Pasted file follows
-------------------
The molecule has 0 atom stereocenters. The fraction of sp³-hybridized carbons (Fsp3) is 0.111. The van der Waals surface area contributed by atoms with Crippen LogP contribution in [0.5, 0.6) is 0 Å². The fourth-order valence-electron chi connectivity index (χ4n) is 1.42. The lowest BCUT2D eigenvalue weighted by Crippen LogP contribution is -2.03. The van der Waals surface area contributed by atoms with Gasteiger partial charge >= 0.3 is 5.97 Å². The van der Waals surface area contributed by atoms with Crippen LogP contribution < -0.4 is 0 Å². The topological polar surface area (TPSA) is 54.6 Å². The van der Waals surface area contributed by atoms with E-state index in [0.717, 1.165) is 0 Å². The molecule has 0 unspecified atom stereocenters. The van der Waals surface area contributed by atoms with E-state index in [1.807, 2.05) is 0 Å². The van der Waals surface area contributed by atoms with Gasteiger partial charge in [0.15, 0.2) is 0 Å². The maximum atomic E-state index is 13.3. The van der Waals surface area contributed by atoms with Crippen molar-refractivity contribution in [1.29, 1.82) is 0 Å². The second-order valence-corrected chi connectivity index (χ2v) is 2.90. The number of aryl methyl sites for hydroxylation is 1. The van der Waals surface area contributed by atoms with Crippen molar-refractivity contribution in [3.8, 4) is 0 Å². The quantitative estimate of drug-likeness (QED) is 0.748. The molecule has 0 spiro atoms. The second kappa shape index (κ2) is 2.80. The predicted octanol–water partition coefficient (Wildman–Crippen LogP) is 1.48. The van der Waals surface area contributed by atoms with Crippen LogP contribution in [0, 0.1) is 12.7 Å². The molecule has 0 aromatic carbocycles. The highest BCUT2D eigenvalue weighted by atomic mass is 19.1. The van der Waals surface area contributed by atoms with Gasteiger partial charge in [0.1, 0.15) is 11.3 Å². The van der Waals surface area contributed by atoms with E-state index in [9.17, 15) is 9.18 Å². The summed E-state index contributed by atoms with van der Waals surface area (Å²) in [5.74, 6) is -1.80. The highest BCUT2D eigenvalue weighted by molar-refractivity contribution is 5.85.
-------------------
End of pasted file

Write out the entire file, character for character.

The molecule has 0 atom stereocenters. The fraction of sp³-hybridized carbons (Fsp3) is 0.111. The van der Waals surface area contributed by atoms with Crippen LogP contribution in [0.5, 0.6) is 0 Å². The fourth-order valence-electron chi connectivity index (χ4n) is 1.42. The lowest BCUT2D eigenvalue weighted by Crippen LogP contribution is -2.03. The van der Waals surface area contributed by atoms with Gasteiger partial charge >= 0.3 is 5.97 Å². The van der Waals surface area contributed by atoms with Crippen LogP contribution < -0.4 is 0 Å². The topological polar surface area (TPSA) is 54.6 Å². The van der Waals surface area contributed by atoms with E-state index in [0.717, 1.165) is 0 Å². The molecule has 0 unspecified atom stereocenters. The van der Waals surface area contributed by atoms with E-state index in [1.807, 2.05) is 0 Å². The van der Waals surface area contributed by atoms with Gasteiger partial charge in [0.15, 0.2) is 0 Å². The maximum atomic E-state index is 13.3. The van der Waals surface area contributed by atoms with Crippen molar-refractivity contribution in [1.29, 1.82) is 0 Å². The second-order valence-corrected chi connectivity index (χ2v) is 2.90. The number of aryl methyl sites for hydroxylation is 1. The van der Waals surface area contributed by atoms with Crippen molar-refractivity contribution in [3.8, 4) is 0 Å². The quantitative estimate of drug-likeness (QED) is 0.748. The molecule has 0 spiro atoms. The second kappa shape index (κ2) is 2.80. The predicted octanol–water partition coefficient (Wildman–Crippen LogP) is 1.48. The van der Waals surface area contributed by atoms with Crippen LogP contribution in [0, 0.1) is 12.7 Å². The molecule has 0 aromatic carbocycles. The highest BCUT2D eigenvalue weighted by atomic mass is 19.1. The van der Waals surface area contributed by atoms with Gasteiger partial charge in [0.1, 0.15) is 11.3 Å². The van der Waals surface area contributed by atoms with E-state index in [9.17, 15) is 9.18 Å². The summed E-state index contributed by atoms with van der Waals surface area (Å²) in [5.74, 6) is -1.80. The highest BCUT2D eigenvalue weighted by molar-refractivity contribution is 5.85.